COVID-19-related fallout is threatening several sectors and events that are critical to the UAE economy/Bloombergby Kudakwashe Muzoriwa
Fitch Ratings said that UAE banks’ credit profiles face deterioration due to the economic effects of the COVID-19 and the slump in oil prices, and if coronavirus challenges persist, a wave of mergers and acquisitions could follow, particularly among banks with weaker franchises.
The rating agency stated that capital and liquidity buffers should protect viability ratings in the short term, but if operating conditions remain difficult for a prolonged period, downgrades are likely, especially for banks with weaker capital buffers.
COVID-19-related fallout is threatening several sectors and events that are critical to the UAE economy, including tourism and hospitality, real estate and construction, retail and wholesale trade, and transportation, including the much-anticipated Expo 2020 Dubai later this year.
The impact of COVID-19 is projected to weaken banks’ asset quality due to deteriorating business conditions in retail and wholesale trade, and the real estate and construction sectors—which represented 29 per cent of total bank lending at the end of 2019.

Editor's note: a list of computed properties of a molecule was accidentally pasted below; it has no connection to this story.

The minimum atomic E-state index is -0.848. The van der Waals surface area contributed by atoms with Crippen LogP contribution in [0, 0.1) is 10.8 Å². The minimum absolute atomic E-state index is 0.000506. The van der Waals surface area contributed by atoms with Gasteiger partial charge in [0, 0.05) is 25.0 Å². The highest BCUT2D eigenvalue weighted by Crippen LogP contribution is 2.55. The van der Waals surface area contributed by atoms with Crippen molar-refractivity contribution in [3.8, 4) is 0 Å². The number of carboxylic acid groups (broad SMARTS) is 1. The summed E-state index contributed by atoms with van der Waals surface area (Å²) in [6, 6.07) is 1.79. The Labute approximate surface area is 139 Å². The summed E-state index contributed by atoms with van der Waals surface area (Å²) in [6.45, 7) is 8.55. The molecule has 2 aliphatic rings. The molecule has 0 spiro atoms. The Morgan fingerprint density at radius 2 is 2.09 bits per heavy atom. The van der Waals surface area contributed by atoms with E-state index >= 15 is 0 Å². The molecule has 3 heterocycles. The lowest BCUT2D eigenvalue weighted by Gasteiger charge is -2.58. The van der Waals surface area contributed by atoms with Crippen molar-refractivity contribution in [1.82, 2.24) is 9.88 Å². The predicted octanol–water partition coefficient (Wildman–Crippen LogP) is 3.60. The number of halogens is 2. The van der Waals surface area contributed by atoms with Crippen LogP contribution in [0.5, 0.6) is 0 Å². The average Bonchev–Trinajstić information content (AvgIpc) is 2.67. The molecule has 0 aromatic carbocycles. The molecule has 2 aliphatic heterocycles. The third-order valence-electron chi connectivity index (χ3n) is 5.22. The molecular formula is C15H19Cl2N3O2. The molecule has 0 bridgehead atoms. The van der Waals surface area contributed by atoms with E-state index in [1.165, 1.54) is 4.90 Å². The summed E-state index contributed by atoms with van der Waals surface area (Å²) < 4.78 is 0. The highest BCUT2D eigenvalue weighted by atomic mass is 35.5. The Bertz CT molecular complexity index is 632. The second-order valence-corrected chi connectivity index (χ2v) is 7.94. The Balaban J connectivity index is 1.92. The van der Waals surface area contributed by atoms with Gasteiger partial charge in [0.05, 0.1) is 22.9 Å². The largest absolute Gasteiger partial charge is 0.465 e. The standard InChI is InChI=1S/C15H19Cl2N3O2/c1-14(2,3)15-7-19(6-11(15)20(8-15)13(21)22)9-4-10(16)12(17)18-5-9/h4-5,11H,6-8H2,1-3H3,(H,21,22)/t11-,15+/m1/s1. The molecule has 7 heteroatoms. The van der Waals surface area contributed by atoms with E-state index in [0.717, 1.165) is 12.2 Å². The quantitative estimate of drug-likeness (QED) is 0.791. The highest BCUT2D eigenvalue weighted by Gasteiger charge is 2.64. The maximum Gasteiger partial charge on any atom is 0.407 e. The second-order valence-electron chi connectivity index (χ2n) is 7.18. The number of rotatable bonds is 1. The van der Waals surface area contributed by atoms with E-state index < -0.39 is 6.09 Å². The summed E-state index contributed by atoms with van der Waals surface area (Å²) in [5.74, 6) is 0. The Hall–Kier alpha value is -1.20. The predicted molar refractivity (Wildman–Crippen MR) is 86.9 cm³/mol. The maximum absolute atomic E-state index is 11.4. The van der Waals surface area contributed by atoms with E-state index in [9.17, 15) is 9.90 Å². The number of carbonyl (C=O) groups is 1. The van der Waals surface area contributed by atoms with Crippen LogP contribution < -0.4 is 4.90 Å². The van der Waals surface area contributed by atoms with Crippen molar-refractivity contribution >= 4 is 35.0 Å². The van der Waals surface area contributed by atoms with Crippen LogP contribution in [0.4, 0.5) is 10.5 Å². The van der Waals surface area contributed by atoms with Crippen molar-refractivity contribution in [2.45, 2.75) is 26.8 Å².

The government stimulus package could provide some relief but will delay the recognition of impaired loans and will understate the real level of problem loans.
Fitch said that the recent measures by the Central Bank of the UAE to increase maximum loan-to-value ratios and to allow real estate lending up to 30 per cent of total loans may increase banks' asset quality vulnerability to falling real estate prices.
Additionally, lower cash-flow generation by corporates as a result of subdued economic conditions will lead to further loan restructuring and banks with already low reserve coverage of problem loans are the most vulnerable to rising.
According to EY, Expo 2020 Dubai will boost the economy equivalent to 1.5 per cent of GD. Tressures on banks’ asset quality will increase if Dubai Expo 2020 is severely disrupted.
However, the central bank’s proposed AED 50 billion liquidity injections at zero per cent will limit the effects of rising funding costs on banks and help maintain liquidity should the government and government-related entities start withdrawing their deposits.
Moreover, government and GRE deposits equate to 29 per cent of total deposits at YE 2019. We do not expect government and GRE deposit withdrawals to be significant.